How To Quit Your Job the Right Way (Without a Marching Band)

by Vault Careers | October 20, 2011

  • My Vault

Joey did not like his job at a hotel, where he said he and others like him were not treated properly.  As a way to retaliate, Joey brought his friends from a marching band with him for a public quitting that he videotaped.  Watch as Joey breaks every cardinal rule associated with quitting one's job. 

Here is what most people should do if they plan to quit a job:

Never Quit Out of Anger: Think before you make a decision to quit. We are still dealing with an unstable economy and you need to know which companies are even hiring before you think about leaving your current job. Without a backup plan, you will regret your decision. Especially when you can’t collect unemployment, have trouble finding a job and realize that you cannot pay your bills. Breathe.

Have a Backup Plan: You may want to have a job to go to before actually taking action. Update your resume and your LinkedIn page, reach out to your contacts and start your job search. When you have an offer and know for sure that you will have money coming in, it’s time to get the ball rolling on leaving your current situation.

Don’t Burn Your Bridges: Write a thoughtful letter of resignation and discuss what you have learned and what you appreciated about your time at the company. Try to glaze over any negative reasons for leaving with words like, “I feel after so many years, it was time to take on a new challenge.” And despite writing a letter, make sure you speak with your supervisors. Kill them with kindness.

Give Ample Notice: The standard is usually two weeks, but if you are a vital person that will be hard to replace, and you’re not going to start at Company B in a month, you should be open to the idea of giving more time if needed. If you are just quitting, because you just want to take a break from working, you should be receptive to the idea of working longer than two weeks until they find a replacement. Set parameters and give deadlines, because some companies might take advantage of your generosity.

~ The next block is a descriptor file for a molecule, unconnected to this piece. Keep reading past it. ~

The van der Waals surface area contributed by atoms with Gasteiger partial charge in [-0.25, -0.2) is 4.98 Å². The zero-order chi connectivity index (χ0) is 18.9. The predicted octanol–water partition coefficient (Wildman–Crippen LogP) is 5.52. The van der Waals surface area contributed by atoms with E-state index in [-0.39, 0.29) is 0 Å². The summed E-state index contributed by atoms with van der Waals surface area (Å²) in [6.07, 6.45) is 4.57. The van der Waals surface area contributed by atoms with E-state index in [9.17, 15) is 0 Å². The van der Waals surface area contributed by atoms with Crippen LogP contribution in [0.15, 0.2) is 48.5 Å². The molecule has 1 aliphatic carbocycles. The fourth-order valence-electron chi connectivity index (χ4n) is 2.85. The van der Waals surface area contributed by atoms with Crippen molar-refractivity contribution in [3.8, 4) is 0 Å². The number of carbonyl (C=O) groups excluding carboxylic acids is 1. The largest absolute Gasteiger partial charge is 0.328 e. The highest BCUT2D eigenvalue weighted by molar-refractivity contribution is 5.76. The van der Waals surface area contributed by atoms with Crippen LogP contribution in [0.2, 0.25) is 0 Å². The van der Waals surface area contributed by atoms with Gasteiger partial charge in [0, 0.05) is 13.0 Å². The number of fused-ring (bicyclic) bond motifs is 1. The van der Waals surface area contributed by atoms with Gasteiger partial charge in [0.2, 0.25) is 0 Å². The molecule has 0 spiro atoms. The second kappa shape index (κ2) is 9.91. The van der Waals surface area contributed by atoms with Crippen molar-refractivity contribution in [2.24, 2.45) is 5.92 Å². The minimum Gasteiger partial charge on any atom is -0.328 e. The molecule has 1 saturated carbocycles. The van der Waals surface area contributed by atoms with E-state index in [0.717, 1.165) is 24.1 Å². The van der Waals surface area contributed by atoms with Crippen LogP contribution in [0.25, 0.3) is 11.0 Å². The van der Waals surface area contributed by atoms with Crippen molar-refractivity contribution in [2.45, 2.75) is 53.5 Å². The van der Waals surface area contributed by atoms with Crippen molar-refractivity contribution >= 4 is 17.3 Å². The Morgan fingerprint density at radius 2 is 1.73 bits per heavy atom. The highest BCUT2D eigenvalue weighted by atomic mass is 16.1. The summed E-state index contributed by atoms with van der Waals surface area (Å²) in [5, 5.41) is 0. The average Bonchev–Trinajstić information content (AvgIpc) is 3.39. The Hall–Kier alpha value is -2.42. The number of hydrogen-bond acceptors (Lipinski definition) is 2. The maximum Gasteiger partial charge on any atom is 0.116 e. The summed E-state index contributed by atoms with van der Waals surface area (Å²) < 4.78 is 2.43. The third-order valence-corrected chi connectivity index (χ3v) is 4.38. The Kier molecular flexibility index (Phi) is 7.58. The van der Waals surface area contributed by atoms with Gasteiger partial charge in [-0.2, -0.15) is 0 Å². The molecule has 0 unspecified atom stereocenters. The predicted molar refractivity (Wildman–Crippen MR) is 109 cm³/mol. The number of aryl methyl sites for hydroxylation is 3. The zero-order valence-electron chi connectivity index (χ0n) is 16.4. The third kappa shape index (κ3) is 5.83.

Stay in Touch: Even if you are working for a different company, it doesn’t hurt to shoot an email wishing your previous employer well during the holidays or just because you want to show you still care. And if you have friends at the company, social networking allows you to stay in contact and keep up with the latest gossip. If the situation arises, you may want to go back to work for your previous employer and this is your best opportunity to keep your name in their heads and be in the loop should a position open.

As for Joey, maybe he can get a job leading college marching bands during football games.  Good luck Joey.  Good luck. 

--Jon Minners, Vault.com

Filed Under: Workplace Issues

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